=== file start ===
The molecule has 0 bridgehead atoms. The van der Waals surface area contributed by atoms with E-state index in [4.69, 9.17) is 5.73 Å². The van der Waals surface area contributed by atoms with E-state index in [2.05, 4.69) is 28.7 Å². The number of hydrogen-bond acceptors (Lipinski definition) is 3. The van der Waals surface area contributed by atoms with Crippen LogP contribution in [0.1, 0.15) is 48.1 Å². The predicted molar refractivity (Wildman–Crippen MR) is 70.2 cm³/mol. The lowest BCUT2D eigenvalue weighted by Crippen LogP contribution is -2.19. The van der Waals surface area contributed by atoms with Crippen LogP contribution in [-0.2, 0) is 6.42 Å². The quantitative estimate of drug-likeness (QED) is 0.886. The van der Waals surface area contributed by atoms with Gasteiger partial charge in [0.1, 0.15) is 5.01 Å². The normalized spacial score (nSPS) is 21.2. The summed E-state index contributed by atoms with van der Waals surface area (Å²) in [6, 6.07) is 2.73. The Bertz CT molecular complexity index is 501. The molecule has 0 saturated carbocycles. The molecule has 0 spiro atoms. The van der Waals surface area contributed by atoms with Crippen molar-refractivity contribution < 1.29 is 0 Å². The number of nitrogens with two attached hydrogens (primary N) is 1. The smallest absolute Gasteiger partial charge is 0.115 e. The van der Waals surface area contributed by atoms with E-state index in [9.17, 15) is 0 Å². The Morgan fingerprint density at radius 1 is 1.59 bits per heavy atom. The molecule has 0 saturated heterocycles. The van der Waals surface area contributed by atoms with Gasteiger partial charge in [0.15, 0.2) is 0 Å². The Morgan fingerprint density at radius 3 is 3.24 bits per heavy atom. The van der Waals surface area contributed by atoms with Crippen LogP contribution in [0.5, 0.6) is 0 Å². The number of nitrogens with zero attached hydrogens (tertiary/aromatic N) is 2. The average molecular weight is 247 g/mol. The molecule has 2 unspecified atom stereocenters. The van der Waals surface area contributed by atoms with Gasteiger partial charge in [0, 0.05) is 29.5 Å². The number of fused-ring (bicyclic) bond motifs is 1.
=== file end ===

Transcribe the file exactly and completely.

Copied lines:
The molecule has 0 bridgehead atoms. The van der Waals surface area contributed by atoms with E-state index in [4.69, 9.17) is 5.73 Å². The van der Waals surface area contributed by atoms with E-state index in [2.05, 4.69) is 28.7 Å². The number of hydrogen-bond acceptors (Lipinski definition) is 3. The van der Waals surface area contributed by atoms with Crippen LogP contribution in [0.1, 0.15) is 48.1 Å². The predicted molar refractivity (Wildman–Crippen MR) is 70.2 cm³/mol. The lowest BCUT2D eigenvalue weighted by Crippen LogP contribution is -2.19. The van der Waals surface area contributed by atoms with Crippen LogP contribution in [-0.2, 0) is 6.42 Å². The quantitative estimate of drug-likeness (QED) is 0.886. The van der Waals surface area contributed by atoms with Gasteiger partial charge in [0.1, 0.15) is 5.01 Å². The normalized spacial score (nSPS) is 21.2. The summed E-state index contributed by atoms with van der Waals surface area (Å²) in [6, 6.07) is 2.73. The Bertz CT molecular complexity index is 501. The molecule has 0 saturated carbocycles. The molecule has 0 spiro atoms. The van der Waals surface area contributed by atoms with Crippen molar-refractivity contribution < 1.29 is 0 Å². The number of nitrogens with two attached hydrogens (primary N) is 1. The smallest absolute Gasteiger partial charge is 0.115 e. The van der Waals surface area contributed by atoms with E-state index in [9.17, 15) is 0 Å². The Morgan fingerprint density at radius 1 is 1.59 bits per heavy atom. The molecule has 0 saturated heterocycles. The van der Waals surface area contributed by atoms with Gasteiger partial charge in [0.15, 0.2) is 0 Å². The Morgan fingerprint density at radius 3 is 3.24 bits per heavy atom. The van der Waals surface area contributed by atoms with Crippen LogP contribution in [0.5, 0.6) is 0 Å². The number of nitrogens with zero attached hydrogens (tertiary/aromatic N) is 2. The average molecular weight is 247 g/mol. The molecule has 2 unspecified atom stereocenters. The van der Waals surface area contributed by atoms with Gasteiger partial charge in [0, 0.05) is 29.5 Å². The number of fused-ring (bicyclic) bond motifs is 1.